Common trends in education and our changing requirements

Features, Guest Author

As educational practitioners and learners, it is important to continuously assess the overall trends in the education sector. Some issues are starting to become vital part of the general discourse in this sector. Particularly, it is important to be aware of the changing role of education in the society, the process of learning, role of and relationship between learners and instructors and the design of learning spaces.

The types of learning environments available are the most apparent and drastic recent changes. Learning spaces are transforming from specific classroom set of devices to BYOD arrangements to interactive learning spaces utilizing some form of VR, AR, or mixed reality in lieu with gamification techniques. Digitally enhanced educational technologies, learning management systems (e.g. Moodle, Edmodo) and MOOCs (e.g. Coursera), once considered novelties are gradually starting to be the norm. It has also become increasingly possible to get accreditation from a respectable university through electronic and distance learning methodologies.

Further pairing of AI applications with the digitally enhanced learning environments is already affecting core parts of the education process such as the design of the content, teaching methods, assessment and communication. Various Interactive Learning Environment (ILEs) and Intelligent Tutoring Systems (ITS) are being designed to massively-deliver and administer automated content in a synchronous, adaptive and personalized manner by using Educational Data Mining (EDM) techniques based on needs, psychological profile, pace of learning and knowledge level of students. However, it is not the holy grail of education. The comparative assessment of AI-student and teacher-student effectiveness is lacking to conclusively state which one is better. It is also doubtful whether social interaction in the classrooms can be completely replaced by AI. In any case, the goal of the education should be to educate first-class humans with the required cognitive, social and emotional capabilities rather than second-class robots.

It is not only the obvious digital transformations, which are disrupting education sector. Due to globalization and enhanced mobility of students, classrooms are increasingly diverse. This trend is affecting the design of relevant curriculum (which should perhaps move beyond ethnocentric and local focus), the learning methods to account for diverse backgrounds and effective systems to acknowledge diverse a priori learnings and qualifications. Existence of diversity coupled with greater emphasis on group problem solving both in classrooms and workplaces means that social skills are increasingly prized assets. The contemporary problem of managing climate change is also leading towards focus in skills required in an environmentally sensitive economy and preparing students for such needs. The ubiquity of information in the knowledge economy is changing the role of the teacher from delivering information to creating opportunities for students to ‘learn how to learn’, solve problems, and apply learning in meaningful ways. This also means that from the students’ perspectives, judging the credibility and relevance of gathered information and analyzing those using appropriate tools and methods is increasingly becoming important. At a broader level, recent political upheavals have also initiated the discourse of digital literacy skills, navigation of digital democracies and digital citizenship in general.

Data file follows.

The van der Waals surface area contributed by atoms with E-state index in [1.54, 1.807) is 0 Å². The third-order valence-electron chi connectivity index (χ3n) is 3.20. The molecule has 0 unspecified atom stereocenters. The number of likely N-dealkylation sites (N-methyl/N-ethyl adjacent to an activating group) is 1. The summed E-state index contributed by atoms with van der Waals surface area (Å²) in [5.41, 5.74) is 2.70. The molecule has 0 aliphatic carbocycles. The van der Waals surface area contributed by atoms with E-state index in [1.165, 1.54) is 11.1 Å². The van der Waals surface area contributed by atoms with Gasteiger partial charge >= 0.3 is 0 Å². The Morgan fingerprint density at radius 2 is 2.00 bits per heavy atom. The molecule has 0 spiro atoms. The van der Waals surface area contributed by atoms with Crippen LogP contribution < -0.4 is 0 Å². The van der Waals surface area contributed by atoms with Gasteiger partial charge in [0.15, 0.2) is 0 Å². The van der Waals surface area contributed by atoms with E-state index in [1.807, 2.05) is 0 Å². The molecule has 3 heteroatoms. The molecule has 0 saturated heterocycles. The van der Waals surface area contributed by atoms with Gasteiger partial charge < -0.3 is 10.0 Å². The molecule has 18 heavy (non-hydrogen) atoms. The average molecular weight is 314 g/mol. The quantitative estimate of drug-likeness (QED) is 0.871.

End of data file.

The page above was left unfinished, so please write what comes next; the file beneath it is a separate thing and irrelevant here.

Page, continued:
In addition to issues already discussed, there are several other essential skills to survive as learners in the new context. Digital disruption means familiarity with all aspects of science and technology is vital. The virtual organization of workplaces and gig economy means that familiarity and proficiency with remote working and collaboration tools is important. The rise of the gig economy coupled with longer working lives means learning and updating relevant skills is a never-ending process. Lifelong learning is increasingly becoming compulsory. Minute knowledge specialization and group problem solving indicates that it is necessary to individually monitor the volatile labor market and improve teamwork skills. All of these also suggest that rather than focusing on the immediate need for instant academic success, it is important for learners to have stamina (‘grit’ and ‘growth mindset’) to achieve long-term goals. This requires self-directed learning and transformative agency from students, which means the ability to take initiatives and commit to transform academic activities and contexts provided in the classroom for personal and/or own academic ends. All of these efforts coupled with some form of disciplined practice of mindfulness to manage everyday stress, self-regulate and ensure well-being can help students achieve their purposes well.

Jagat Kunwar